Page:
Senators worry troops could fall victim to fraud in wake of Equifax hack

Senators worry troops could fall victim to fraud in wake of Equifax hack
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A bipartisan pair of senators is pressing Equifax for details on how it plans to protect data on U.S. servicemembers caught up in a massive breach, underscoring fears of potential identity theft and financial fraud.

Sens. Joe DonnellyJoseph (Joe) Simon DonnellyKoch-backed group targets red-state Dems on tax reform Dems plan to make gun control an issue in Nevada Agricultural trade demands investment in MAP and FMD MORE (D-Ind.) and Dean HellerDean Arthur HellerNevada senators urge airlines to enact new policies after Las Vegas shooting Dems plan to make gun control an issue in Nevada GOP establishment doubts Bannon’s primary powers MORE (R-Nev.) wrote to the credit reporting firm on Tuesday, raising concerns that active-duty troops stationed overseas might not have the resources to place credit freezes on their accounts if affected by the breach. 

Equifax revealed on Sept. 7 that hackers had accessed personal information on as many as 143 million Americans earlier this summer, opening the credit reporting firm up to broad scrutiny. 

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“We are particularly concerned about the roughly 1.3 million active-duty U.S. military personnel, especially the nearly 200,000 currently stationed overseas, who may lack the access and resources required to place a credit freeze on their files or take other necessary measures to adequately protect their personal information,” Donnelly and Heller wrote in a letter to Equifax CEO Richard Smith.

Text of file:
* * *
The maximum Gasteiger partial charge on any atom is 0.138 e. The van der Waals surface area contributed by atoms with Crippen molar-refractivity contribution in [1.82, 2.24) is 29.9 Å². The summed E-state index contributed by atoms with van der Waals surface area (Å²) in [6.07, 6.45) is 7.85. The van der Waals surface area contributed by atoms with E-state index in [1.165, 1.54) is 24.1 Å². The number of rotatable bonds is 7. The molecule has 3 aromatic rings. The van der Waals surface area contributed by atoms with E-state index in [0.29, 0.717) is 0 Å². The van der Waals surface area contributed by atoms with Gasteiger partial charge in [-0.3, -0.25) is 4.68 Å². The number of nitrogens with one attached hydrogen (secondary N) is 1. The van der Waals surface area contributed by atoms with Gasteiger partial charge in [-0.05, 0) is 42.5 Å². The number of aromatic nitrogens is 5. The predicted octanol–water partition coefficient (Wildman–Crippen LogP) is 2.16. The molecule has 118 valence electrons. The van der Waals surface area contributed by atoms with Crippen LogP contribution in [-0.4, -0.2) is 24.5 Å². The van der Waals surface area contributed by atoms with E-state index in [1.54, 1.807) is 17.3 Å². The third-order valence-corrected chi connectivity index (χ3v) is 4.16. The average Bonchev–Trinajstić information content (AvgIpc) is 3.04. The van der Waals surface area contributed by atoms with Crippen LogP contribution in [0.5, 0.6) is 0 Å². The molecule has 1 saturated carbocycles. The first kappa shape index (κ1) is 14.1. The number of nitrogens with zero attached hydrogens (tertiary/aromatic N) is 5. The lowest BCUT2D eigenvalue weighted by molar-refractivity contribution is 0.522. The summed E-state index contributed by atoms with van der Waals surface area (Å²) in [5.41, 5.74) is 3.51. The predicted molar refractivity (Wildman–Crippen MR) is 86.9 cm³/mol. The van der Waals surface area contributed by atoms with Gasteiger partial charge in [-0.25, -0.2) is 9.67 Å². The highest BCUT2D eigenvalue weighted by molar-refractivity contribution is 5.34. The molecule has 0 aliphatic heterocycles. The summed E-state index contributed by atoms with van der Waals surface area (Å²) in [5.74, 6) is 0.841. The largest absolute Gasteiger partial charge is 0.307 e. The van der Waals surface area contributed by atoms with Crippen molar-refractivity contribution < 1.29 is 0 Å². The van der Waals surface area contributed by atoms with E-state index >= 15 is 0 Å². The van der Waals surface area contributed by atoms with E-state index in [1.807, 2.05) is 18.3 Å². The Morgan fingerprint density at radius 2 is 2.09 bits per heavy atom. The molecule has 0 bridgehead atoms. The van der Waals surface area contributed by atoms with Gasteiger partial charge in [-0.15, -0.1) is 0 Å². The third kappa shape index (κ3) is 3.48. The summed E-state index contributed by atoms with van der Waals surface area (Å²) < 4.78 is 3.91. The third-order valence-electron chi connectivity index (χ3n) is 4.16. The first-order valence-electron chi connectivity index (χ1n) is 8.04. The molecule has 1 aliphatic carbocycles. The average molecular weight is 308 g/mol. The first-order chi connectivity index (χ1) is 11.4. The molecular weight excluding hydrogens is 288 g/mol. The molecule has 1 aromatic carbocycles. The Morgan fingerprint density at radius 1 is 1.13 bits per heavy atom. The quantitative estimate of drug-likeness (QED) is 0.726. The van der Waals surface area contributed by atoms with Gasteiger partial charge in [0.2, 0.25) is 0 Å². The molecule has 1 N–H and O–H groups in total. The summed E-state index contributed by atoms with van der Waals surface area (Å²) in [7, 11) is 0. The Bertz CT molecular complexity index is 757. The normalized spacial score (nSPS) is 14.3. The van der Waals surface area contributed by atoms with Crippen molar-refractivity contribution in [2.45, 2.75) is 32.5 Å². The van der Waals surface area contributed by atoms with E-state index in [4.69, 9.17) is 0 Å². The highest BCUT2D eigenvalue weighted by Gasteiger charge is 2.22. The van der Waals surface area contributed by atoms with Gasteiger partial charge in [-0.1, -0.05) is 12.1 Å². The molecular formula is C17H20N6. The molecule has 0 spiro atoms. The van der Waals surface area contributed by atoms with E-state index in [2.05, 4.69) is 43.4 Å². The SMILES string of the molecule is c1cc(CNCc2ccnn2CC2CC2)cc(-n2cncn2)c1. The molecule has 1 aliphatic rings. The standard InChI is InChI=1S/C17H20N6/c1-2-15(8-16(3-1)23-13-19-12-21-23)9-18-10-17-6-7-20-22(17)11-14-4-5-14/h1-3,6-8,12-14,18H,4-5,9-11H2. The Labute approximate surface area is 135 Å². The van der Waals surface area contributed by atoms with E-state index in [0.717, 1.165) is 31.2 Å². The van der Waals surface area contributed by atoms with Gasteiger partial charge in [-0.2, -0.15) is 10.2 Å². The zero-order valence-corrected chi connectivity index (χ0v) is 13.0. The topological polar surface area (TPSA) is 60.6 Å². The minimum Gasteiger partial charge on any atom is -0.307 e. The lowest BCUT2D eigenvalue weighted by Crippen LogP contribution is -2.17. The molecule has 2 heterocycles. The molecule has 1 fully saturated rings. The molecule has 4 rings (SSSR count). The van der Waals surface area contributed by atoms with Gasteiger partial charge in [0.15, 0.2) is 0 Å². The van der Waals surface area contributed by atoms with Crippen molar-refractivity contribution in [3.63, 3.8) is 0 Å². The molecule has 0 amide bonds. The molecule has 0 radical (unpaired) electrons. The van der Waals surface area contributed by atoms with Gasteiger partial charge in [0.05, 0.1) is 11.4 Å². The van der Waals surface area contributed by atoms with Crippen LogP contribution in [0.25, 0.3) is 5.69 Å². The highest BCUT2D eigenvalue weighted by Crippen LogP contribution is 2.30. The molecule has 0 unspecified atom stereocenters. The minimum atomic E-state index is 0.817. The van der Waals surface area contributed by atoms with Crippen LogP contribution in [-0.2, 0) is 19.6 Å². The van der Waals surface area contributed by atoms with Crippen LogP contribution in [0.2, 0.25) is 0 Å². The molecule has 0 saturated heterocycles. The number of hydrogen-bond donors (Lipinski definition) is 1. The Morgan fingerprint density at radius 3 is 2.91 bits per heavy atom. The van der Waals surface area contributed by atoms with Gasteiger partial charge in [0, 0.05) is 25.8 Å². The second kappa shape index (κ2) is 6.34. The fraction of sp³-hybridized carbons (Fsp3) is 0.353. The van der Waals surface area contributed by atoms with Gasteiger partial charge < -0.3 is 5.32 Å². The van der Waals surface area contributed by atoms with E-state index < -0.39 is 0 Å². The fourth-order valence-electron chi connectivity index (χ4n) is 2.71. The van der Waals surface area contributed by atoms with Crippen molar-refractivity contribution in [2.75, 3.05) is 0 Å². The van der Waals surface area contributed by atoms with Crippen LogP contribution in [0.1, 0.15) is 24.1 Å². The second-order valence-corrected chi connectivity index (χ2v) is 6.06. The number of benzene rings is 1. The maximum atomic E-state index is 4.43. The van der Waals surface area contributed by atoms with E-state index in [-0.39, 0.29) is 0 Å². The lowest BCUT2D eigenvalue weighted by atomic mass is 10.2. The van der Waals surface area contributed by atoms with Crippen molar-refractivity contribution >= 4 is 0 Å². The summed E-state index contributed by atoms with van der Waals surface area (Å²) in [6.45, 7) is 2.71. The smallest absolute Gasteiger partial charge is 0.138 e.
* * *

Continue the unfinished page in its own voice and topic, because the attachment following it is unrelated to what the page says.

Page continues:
“This could leave members of our military especially vulnerable to identity theft and financial fraud in the days, months, and years ahead,” they wrote.

The senators are the latest in a trove of U.S. lawmakers who have pressed Equifax on details surrounding the breach.

“We request that you immediately detail the specific actions Equifax will take to ensure our servicemembers are not victimized any further by thieves with access to personal information such as Social Security numbers, dates of birth, and home addresses,” they wrote, requesting a response by Oct. 6.

“It is incumbent on you to minimize the damage and remedy this wrong,” Donnelly and Heller added.

Equifax has offered free identity theft protection and credit monitoring services to those swept up in the breach. Under fire from lawmakers, Equifax has also waived fees associated with credit freezes until Nov. 21. Individuals can visit a designated website to determine if they were affected by the data breach. 

The breach is currently under investigation by the Federal Trade Commission. Bloomberg reported Monday that the Justice Department is also looking into whether top executives may have violated insider trading laws by selling stock in the company before the breach was publicly disclosed.